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Our Core Principles


You must approach markets in an unconventional way if you want to earn superior, risk-adjusted, returns. You cannot make decisions in the same fashion as the herd and expect your portfolio’s performance to deviate from the average.


Focusing on the present

One of our three Core Principles is that we channel our inner Eckhart Tolle and focus on better understanding what’s happening right now.

In contrast, most investors spend their time focused on what’s already happened and on economic data that is months old, or focused on forecasts three months in the future, or further.

Using old data to make decisions today is as risky to your portfolio as driving while only looking in the rear-view mirror.

As for forecasts, let’s take our cue from meteorology. With all the technology available, weather can’t be accurately predicted beyond 72 hours, and some would say getting it right today is a stretch. If this is true, why would we think that anyone can accurately predict something as complex as the global economy three months into the future? The simple answer is that they can’t.

We certainly keep an eye on what’s already occurred, and pay sharp attention to potential future developments. However, our experience tells us that by understanding what’s happening right now, we can gain insights most investors miss.


Focusing on slopes

In order to be a successful investor, it is imperative to remain data dependent. Being data dependent means that data alone drives your decisions, not the narratives that people spin about the data.

The second of our three Core Principles is that our research focuses on what’s happening at the margin of economic and financial market data.

In contrast, most investors rely on media headlines or the top line economic data point to inform their decisions.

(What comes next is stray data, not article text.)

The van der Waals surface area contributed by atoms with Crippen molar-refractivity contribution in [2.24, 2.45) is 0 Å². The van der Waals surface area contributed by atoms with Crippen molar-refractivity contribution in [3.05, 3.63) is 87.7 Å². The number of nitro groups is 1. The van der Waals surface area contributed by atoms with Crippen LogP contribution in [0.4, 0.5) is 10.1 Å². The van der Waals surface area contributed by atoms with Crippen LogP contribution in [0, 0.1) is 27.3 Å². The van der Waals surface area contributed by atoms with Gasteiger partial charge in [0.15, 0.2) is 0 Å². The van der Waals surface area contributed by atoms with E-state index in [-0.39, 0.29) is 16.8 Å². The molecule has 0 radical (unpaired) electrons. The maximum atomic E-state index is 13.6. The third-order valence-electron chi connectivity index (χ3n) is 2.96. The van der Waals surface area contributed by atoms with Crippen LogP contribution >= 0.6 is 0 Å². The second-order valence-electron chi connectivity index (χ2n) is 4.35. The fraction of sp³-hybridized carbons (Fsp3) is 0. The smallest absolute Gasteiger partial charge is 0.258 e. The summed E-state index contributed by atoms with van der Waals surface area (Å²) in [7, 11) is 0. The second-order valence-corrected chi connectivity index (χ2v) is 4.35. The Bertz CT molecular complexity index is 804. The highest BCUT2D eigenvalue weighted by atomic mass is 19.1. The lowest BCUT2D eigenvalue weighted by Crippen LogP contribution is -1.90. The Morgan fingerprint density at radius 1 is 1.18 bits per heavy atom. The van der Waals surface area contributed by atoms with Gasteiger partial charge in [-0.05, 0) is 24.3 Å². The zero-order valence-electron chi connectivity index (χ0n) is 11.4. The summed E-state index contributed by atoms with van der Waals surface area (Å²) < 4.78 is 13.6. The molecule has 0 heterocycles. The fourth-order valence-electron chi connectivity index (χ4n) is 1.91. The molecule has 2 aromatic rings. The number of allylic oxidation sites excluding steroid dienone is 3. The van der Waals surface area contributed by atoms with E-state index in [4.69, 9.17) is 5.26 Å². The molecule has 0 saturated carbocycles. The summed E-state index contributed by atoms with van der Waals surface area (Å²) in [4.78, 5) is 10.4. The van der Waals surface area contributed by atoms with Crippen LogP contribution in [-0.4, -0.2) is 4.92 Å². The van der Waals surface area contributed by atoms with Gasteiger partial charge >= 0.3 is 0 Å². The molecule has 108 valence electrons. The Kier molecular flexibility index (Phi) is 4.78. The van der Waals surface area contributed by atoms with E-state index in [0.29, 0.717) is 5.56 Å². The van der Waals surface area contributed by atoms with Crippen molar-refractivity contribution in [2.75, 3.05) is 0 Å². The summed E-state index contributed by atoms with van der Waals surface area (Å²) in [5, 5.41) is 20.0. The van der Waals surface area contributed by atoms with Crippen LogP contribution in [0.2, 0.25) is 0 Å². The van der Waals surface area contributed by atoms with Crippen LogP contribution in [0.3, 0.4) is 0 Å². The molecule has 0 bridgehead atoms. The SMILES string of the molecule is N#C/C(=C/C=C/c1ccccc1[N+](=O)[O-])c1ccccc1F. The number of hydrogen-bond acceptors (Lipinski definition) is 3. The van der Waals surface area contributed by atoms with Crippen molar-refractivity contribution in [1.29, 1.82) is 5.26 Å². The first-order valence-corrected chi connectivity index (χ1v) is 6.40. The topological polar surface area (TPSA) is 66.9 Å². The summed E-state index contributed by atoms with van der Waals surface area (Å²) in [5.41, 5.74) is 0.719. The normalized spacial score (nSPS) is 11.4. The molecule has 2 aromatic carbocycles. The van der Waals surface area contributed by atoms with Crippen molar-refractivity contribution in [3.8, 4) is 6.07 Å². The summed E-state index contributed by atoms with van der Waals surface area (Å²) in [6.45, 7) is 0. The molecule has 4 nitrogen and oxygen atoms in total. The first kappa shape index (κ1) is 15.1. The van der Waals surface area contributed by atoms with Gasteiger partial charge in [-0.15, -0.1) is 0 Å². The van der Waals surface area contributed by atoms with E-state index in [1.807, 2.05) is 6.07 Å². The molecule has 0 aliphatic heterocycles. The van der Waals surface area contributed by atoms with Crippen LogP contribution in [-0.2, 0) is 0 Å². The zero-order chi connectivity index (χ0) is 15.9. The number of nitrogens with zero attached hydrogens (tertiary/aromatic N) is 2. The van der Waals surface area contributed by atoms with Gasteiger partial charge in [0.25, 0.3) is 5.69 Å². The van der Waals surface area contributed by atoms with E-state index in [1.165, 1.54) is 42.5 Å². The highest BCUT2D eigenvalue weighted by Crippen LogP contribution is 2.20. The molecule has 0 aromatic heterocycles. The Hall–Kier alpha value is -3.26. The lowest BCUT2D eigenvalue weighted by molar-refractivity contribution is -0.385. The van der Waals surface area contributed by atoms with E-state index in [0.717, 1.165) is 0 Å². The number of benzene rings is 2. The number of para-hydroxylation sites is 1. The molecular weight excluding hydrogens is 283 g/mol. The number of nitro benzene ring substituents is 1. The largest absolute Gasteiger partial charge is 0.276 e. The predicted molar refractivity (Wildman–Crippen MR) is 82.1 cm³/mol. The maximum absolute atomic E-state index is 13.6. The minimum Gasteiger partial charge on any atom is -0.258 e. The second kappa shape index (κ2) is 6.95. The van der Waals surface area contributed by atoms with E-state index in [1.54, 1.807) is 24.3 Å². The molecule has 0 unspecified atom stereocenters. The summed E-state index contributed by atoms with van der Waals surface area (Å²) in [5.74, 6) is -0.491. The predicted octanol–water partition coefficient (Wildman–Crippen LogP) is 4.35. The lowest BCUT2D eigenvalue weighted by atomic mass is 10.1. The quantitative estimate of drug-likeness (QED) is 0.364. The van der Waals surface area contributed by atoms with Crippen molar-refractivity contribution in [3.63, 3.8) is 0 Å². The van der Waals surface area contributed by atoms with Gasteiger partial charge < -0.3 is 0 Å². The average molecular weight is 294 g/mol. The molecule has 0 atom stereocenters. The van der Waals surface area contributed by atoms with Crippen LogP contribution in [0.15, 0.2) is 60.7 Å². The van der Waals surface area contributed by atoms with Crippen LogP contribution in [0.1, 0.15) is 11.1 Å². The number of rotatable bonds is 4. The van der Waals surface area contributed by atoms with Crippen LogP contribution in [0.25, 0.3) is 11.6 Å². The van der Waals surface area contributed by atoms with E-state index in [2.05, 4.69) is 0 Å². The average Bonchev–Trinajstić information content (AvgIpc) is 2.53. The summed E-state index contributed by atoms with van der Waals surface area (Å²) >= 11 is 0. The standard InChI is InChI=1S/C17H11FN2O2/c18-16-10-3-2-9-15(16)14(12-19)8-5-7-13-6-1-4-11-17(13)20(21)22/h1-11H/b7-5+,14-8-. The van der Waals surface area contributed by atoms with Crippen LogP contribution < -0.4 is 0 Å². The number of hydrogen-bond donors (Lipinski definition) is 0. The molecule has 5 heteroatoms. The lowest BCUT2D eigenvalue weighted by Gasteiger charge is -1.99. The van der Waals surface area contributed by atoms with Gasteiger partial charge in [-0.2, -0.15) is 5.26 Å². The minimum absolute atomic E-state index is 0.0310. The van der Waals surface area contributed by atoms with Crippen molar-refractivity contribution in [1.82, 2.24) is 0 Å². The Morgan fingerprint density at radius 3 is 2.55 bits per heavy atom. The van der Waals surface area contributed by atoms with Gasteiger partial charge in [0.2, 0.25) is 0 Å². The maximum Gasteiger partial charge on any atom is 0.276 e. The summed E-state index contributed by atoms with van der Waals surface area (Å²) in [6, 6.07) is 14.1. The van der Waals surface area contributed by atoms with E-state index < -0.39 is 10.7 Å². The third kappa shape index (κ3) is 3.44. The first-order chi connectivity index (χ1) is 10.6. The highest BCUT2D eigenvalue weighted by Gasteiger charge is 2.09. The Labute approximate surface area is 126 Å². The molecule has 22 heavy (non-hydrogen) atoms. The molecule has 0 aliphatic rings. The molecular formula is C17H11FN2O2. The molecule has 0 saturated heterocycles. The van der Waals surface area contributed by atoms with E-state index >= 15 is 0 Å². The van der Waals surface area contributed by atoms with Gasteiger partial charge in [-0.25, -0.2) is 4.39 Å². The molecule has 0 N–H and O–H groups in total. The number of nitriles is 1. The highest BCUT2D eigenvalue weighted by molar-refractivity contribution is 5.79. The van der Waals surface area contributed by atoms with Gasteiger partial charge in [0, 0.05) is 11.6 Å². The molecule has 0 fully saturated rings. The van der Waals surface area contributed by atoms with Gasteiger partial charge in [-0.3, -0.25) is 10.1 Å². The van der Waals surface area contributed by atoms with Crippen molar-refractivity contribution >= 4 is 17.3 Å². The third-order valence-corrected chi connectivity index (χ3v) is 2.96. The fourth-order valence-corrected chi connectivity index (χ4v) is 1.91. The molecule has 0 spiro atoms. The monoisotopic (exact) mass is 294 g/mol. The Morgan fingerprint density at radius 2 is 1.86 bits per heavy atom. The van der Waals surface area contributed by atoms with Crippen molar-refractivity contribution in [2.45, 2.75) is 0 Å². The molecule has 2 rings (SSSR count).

The trend, or the slope, of the data is what matters most, not a single data point.

When we evaluate economic data, we focus exclusively on the slope of the annual growth rate of that data series. This is an important distinction because most economic data is not analyzed in these “year-over-year” terms.

Focusing on the slope of the annual growth rate allows us to decipher the signal, rather than being bombarded with the noise inherent in the monthly or quarterly growth rates.

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Focusing on Extremes

Our third Core Principle dictates that we focus on understanding not just the slope of economic and financial market data, but also the extremes.

In contrast, most investors focus on averages. With economic data, they focus on how the data performed versus the “consensus expectation,” which is the average opinion of a group of economists. When it comes to financial markets, they focus on average returns and moving averages to help guide their decisions.

We say that averages don’t provide any significant guidance. Instead, we monitor the trend of economic and financial market data to alert us to extreme measures of fundamental, quantitative and behavioral factors.

We study the extremes in markets for the same reason biologists study disease to better understand the healthy body, or meteorologists study hurricanes to better understand everyday, local weather.

When analyzing economies and markets, it’s understanding the abnormal and irregular—the extremes—that provides the greatest insight into risks and opportunities.

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